Written by the Web Team


The Korea Project on International Agriculture (KOPIA) through the Rural Development Administration is helping farmers earn millions by partnering with farmers’ cooperatives.

“This is our way of helping the cooperatives and its members become millionaires,” Dr. Norvie Manigbas, project leader said.

The Sinibaan Farmers Association in Dingle, Ilo-Ilo and the Bohol Farmers Multipurpose Cooperative in Pilar, Bohol received registered seeds (RS) during the Farmers’ Filed Day on Oct. 6 and 8 respectively.

“After farmer-recipients planted the seeds and harvested, they are expected to return the same amount of seeds to their respective cooperatives in the form of money,” Manigbas said.

In Iloilo, farmers are expected to produce 300 sacks (48kg/sack) of high quality seeds.  From this start up, Manigbas said that the cooperative will have at least P 1.5M at the end of the three-year KOPIA project in the area.

“Assuming that a cavan is equivalent to P1,000, the cooperative will receive P300,000 from the farmer members after harvest. This is the seed money that will go to the cooperative for their use,” Manigbas said.

The distributed RS in Ilo-ilo came from a 2-hectare field in Hamungaya, Jaro, Iloilo where foundation seeds were grown, with the aid of the DA-Western Visayas Integrated Agricultural Research Center (DA-WESVIARC).

In Bohol, a 5-hectare field in Ubay was used to produce seeds to farmer members of the cooperative in partnership with the Bohol Provincial Agriculture Office and Office of the Provincial Governor.

“The money may be loaned by the Cooperative’s farmer members to buy their farm inputs. The Cooperative can purchase big machines for the farmers to use modern technologies,” Manigbas said.

Aside from RS, the cooperatives also received walk-type transplanters and soil analyzers.

Members of these cooperatives are also trained to use new technologies on rice farming developed by PhilRice.

“We chose to partner with established cooperatives because they are efficient in managing the dissemination of seeds to their members and members have commitments and responsibilities to their cooperative,” Manigbas said.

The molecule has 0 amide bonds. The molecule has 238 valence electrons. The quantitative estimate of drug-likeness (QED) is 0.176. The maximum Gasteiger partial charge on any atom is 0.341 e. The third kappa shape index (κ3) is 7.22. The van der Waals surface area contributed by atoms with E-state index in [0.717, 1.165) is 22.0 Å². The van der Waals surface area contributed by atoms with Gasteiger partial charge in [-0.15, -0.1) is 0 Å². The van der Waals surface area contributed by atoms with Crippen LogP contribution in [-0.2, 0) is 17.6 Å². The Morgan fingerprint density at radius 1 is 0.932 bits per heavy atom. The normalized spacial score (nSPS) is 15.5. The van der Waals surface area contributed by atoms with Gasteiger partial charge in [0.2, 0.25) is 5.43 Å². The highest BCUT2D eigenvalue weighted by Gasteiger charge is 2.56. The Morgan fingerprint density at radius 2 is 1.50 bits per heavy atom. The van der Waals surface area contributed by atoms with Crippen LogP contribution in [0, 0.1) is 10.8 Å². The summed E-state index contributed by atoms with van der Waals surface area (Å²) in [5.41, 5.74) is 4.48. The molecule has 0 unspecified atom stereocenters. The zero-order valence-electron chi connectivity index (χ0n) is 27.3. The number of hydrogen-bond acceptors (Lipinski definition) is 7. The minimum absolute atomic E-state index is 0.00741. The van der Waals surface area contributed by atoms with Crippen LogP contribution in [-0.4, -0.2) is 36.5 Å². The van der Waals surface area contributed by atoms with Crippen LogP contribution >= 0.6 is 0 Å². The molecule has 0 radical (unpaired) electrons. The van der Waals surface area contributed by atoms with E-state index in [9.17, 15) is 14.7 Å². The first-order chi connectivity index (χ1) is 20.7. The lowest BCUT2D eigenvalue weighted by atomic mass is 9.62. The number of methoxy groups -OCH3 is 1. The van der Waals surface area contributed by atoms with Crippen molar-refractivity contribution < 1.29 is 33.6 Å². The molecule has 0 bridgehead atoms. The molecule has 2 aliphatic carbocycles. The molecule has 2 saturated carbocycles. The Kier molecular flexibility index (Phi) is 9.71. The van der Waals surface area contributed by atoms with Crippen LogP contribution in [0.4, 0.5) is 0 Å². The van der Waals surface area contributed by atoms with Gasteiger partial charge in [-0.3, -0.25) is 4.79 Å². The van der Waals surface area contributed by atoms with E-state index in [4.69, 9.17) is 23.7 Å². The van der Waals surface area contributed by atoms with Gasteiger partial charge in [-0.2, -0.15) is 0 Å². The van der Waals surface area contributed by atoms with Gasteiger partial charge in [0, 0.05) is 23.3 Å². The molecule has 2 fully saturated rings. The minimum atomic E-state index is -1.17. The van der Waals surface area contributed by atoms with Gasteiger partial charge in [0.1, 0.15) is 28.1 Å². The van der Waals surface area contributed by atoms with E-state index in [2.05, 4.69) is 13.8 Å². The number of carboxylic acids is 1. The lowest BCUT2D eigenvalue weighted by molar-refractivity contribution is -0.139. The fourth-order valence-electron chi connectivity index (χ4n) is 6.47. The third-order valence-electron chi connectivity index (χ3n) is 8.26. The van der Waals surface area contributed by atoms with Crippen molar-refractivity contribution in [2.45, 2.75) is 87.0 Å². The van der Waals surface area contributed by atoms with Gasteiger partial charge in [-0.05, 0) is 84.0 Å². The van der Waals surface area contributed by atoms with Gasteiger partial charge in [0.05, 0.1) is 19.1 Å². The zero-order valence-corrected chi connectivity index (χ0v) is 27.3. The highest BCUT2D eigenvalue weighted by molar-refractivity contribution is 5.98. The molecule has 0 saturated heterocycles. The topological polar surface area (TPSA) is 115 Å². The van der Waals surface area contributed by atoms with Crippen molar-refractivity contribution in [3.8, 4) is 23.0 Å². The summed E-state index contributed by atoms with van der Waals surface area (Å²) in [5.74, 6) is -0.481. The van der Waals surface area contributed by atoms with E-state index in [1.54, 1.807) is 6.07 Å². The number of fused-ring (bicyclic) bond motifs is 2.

He further said that the project works by partnering with established cooperatives through the New Community Movement or Rural Transformation principles which are diligence, self-help, and cooperation.

Meanwhile, Dr. Cho Yang-Hee, KOPIA secretary-general, explained that the project will help support PhilRice’s Rural Transformation Movement.

“We hope that this project will bring rural transformation in the Philippines. I also hope that this project will benchmark the new village movement of Korea as we call the Saemaul Undong Movement. Korean government, especially the KOPIA, will be your strong partner in developing and implementing joint projects on agricultural technology.”

Dr. Jeong Taek Lee, KOPIA Center director in the Philippines, said the project intends to help farmers in the Philippines to achieve a better life in partnership with PhilRice.

KOPIA Center is stationed at PhilRice Central Experiment Station in Nueva Ecija.

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Philippine Rice Research Institute (PhilRice) is a government corporate entity attached to the Department of Agriculture created through Executive Order 1061 on 5 November 1985 (as amended) to help develop high-yielding and cost-reducing technologies so farmers can produce enough rice for all Filipinos.

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Philippine Rice Research Institute